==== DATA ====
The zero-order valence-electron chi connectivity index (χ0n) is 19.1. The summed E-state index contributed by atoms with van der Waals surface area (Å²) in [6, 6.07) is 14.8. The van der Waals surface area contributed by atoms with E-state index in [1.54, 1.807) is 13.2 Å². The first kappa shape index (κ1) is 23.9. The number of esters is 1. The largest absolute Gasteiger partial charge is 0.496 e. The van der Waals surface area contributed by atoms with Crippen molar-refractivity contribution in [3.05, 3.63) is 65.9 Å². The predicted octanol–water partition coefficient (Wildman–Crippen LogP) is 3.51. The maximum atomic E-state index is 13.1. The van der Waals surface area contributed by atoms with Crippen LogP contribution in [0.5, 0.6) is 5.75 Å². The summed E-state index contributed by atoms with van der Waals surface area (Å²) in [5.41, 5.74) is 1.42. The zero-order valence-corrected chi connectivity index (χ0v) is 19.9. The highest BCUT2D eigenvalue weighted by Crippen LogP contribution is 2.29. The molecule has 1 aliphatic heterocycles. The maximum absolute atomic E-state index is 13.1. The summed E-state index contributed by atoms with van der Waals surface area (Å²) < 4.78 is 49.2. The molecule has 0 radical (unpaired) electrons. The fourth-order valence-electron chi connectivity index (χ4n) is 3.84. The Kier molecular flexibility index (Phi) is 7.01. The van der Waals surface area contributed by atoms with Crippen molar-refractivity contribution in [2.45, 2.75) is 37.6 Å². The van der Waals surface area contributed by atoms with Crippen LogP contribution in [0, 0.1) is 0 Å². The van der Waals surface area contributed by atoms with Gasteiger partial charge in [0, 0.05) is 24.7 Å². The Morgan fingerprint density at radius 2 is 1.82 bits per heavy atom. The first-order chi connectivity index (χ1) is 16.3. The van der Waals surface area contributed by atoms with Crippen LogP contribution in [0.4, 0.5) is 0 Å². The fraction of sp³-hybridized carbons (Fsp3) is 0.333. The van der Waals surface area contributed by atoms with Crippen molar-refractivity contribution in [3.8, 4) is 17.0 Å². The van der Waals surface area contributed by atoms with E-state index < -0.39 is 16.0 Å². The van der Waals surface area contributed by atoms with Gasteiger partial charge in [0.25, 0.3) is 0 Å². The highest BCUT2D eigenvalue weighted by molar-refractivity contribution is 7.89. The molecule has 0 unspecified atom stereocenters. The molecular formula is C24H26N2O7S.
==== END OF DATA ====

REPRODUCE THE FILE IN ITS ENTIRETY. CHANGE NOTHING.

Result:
The zero-order valence-electron chi connectivity index (χ0n) is 19.1. The summed E-state index contributed by atoms with van der Waals surface area (Å²) in [6, 6.07) is 14.8. The van der Waals surface area contributed by atoms with E-state index in [1.54, 1.807) is 13.2 Å². The first kappa shape index (κ1) is 23.9. The number of esters is 1. The largest absolute Gasteiger partial charge is 0.496 e. The van der Waals surface area contributed by atoms with Crippen molar-refractivity contribution in [3.05, 3.63) is 65.9 Å². The predicted octanol–water partition coefficient (Wildman–Crippen LogP) is 3.51. The maximum atomic E-state index is 13.1. The van der Waals surface area contributed by atoms with Crippen LogP contribution in [0.5, 0.6) is 5.75 Å². The summed E-state index contributed by atoms with van der Waals surface area (Å²) in [5.41, 5.74) is 1.42. The zero-order valence-corrected chi connectivity index (χ0v) is 19.9. The highest BCUT2D eigenvalue weighted by Crippen LogP contribution is 2.29. The molecule has 1 aliphatic heterocycles. The maximum absolute atomic E-state index is 13.1. The summed E-state index contributed by atoms with van der Waals surface area (Å²) < 4.78 is 49.2. The molecule has 0 radical (unpaired) electrons. The fourth-order valence-electron chi connectivity index (χ4n) is 3.84. The Kier molecular flexibility index (Phi) is 7.01. The van der Waals surface area contributed by atoms with Crippen molar-refractivity contribution in [2.45, 2.75) is 37.6 Å². The van der Waals surface area contributed by atoms with Crippen LogP contribution in [0, 0.1) is 0 Å². The van der Waals surface area contributed by atoms with Gasteiger partial charge in [0, 0.05) is 24.7 Å². The Morgan fingerprint density at radius 2 is 1.82 bits per heavy atom. The first-order chi connectivity index (χ1) is 16.3. The van der Waals surface area contributed by atoms with Crippen LogP contribution in [0.4, 0.5) is 0 Å². The fraction of sp³-hybridized carbons (Fsp3) is 0.333. The van der Waals surface area contributed by atoms with Crippen molar-refractivity contribution in [3.8, 4) is 17.0 Å². The van der Waals surface area contributed by atoms with E-state index < -0.39 is 16.0 Å². The van der Waals surface area contributed by atoms with Gasteiger partial charge in [0.25, 0.3) is 0 Å². The highest BCUT2D eigenvalue weighted by molar-refractivity contribution is 7.89. The molecule has 0 unspecified atom stereocenters. The molecular formula is C24H26N2O7S.